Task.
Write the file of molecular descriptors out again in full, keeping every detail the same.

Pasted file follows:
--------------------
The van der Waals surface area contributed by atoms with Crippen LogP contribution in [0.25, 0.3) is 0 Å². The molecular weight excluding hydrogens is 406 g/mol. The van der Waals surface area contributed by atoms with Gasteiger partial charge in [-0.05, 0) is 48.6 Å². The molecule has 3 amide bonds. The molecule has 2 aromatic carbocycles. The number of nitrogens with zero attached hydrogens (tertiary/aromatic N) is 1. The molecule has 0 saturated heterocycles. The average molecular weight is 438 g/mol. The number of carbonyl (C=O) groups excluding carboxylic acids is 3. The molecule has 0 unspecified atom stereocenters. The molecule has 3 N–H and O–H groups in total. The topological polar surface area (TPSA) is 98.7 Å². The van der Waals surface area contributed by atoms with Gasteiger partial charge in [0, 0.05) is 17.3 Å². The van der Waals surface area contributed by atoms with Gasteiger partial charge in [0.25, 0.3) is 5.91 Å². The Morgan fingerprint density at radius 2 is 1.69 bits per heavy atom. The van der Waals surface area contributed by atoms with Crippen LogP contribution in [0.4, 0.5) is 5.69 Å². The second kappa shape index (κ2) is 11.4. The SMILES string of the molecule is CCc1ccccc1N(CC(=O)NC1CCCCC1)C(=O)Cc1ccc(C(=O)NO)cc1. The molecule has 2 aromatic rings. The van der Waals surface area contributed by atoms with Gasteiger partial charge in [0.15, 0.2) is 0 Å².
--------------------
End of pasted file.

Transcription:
The van der Waals surface area contributed by atoms with Crippen LogP contribution in [0.25, 0.3) is 0 Å². The molecular weight excluding hydrogens is 406 g/mol. The van der Waals surface area contributed by atoms with Gasteiger partial charge in [-0.05, 0) is 48.6 Å². The molecule has 3 amide bonds. The molecule has 2 aromatic carbocycles. The number of nitrogens with zero attached hydrogens (tertiary/aromatic N) is 1. The molecule has 0 saturated heterocycles. The average molecular weight is 438 g/mol. The number of carbonyl (C=O) groups excluding carboxylic acids is 3. The molecule has 0 unspecified atom stereocenters. The molecule has 3 N–H and O–H groups in total. The topological polar surface area (TPSA) is 98.7 Å². The van der Waals surface area contributed by atoms with Gasteiger partial charge in [0, 0.05) is 17.3 Å². The van der Waals surface area contributed by atoms with Gasteiger partial charge in [0.25, 0.3) is 5.91 Å². The Morgan fingerprint density at radius 2 is 1.69 bits per heavy atom. The van der Waals surface area contributed by atoms with Crippen LogP contribution in [0.4, 0.5) is 5.69 Å². The second kappa shape index (κ2) is 11.4. The SMILES string of the molecule is CCc1ccccc1N(CC(=O)NC1CCCCC1)C(=O)Cc1ccc(C(=O)NO)cc1. The molecule has 2 aromatic rings. The van der Waals surface area contributed by atoms with Gasteiger partial charge in [0.15, 0.2) is 0 Å².